What’s the #1 need of early-stage tech startups? Experienced software engineers. And they are becoming impossible to find in Silicon Valley, even though they are everywhere.

After raising a seed round of up to a million dollars, startups think they can finally offer some talent. They place job offers with salaries in the $90K-$130K range plus equity. And stuggle to find good people. Why?

Google, Facebook, Uber and LinkedIn are simply paying more. While base salaries have grown a few percent each year for the last ten years, restricted stocks units (Google calls them GSU) can almost double engineers’ salaries.

Yes, the table below is real: with less than 2 years of experience, your total annual compensation can approach $200K. With no risk: all “as good as cash” (Facebook and Google are publicly-traded companies — once your RSU are vested you can sell them the same day if you want to).


Title Base Total Annual Compensation


SE II 120K 190K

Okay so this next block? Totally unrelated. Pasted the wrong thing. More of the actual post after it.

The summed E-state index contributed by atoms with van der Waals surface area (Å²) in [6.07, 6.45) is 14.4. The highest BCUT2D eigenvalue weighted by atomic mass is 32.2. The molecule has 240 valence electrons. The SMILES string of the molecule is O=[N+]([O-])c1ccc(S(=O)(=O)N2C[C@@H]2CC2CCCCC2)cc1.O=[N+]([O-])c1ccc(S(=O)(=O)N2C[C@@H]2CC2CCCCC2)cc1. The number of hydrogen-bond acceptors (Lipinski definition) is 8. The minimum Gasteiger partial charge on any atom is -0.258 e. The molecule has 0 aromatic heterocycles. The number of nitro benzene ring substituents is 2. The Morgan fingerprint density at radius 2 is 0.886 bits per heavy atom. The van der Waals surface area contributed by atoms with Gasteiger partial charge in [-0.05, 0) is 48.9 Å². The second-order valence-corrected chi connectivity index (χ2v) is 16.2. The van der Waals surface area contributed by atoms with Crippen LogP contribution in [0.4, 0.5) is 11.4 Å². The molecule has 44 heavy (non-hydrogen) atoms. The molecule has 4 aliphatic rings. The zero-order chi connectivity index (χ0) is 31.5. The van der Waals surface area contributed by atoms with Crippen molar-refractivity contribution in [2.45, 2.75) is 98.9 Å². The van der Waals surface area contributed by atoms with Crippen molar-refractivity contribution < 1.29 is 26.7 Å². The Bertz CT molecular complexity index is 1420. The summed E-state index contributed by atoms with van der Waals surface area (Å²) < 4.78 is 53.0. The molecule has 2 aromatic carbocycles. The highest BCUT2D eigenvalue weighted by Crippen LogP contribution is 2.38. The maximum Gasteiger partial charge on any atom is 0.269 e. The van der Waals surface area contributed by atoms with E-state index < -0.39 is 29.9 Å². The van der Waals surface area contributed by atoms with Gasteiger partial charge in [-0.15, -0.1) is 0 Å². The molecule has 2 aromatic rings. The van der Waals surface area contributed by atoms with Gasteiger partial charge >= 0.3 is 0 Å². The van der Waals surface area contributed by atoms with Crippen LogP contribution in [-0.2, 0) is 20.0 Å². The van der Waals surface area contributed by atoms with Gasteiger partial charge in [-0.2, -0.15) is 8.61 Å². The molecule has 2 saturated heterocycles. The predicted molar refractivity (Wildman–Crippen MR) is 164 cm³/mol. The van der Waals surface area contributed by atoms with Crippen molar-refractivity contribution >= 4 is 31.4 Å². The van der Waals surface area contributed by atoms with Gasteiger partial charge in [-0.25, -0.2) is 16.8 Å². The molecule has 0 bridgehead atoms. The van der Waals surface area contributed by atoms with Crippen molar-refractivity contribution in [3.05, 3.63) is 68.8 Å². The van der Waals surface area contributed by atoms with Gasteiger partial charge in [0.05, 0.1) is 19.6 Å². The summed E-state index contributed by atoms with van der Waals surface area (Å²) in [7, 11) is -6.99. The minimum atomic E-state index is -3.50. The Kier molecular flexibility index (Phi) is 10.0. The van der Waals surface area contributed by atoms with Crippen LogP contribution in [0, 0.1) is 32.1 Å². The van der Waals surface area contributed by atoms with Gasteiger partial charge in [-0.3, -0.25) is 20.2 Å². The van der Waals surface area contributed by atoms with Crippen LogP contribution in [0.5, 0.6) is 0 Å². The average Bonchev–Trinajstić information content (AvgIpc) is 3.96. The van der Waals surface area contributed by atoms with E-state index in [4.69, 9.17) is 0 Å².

Senior Engineer 160K



Staff Engineer



Source: confidential data

NB: your average developer will not get a job at Google or Facebook, so these salaries only apply to roughly the top 10% of engineers. But they represent fairly average compensation for people at that level of performance.

The sweet spot for startups is to find people with 5-10 years of experience. Big companies can afford to train junior engineers, but startups need to move faster, so they try to avoid beginners.

However, an engineer with 5 years of experience is already making $250K per year, so taking the $120K startup job means a lot less money in the bank. It’s hard for the 0.1% of stock options to compensate for that amount of risk.

Even if your startup makes it to the unicorn club and gets acquired or goes IPO for $1 billion, and you were an early employee, your 0.1% will be worth $125K/year (assumptions: dilution of 2x, 4 years to IPO). That’s actually less than a job at one of the big companies, for more than 10X the risk. Why even bother? Working at a startup is a great way to gain more responsibility fast, but financially it makes no sense.

From the software engineer’s point of view, being in high demand is good. Gone are the days when you built a prototype for some stranger with an idea for $500.

For early-stage startups, it’s a vicious circle: it’s hard to raise more money without a product, but you can’t build your product without a team.

Related: should you move to Silicon Valley for a great offer or stay put?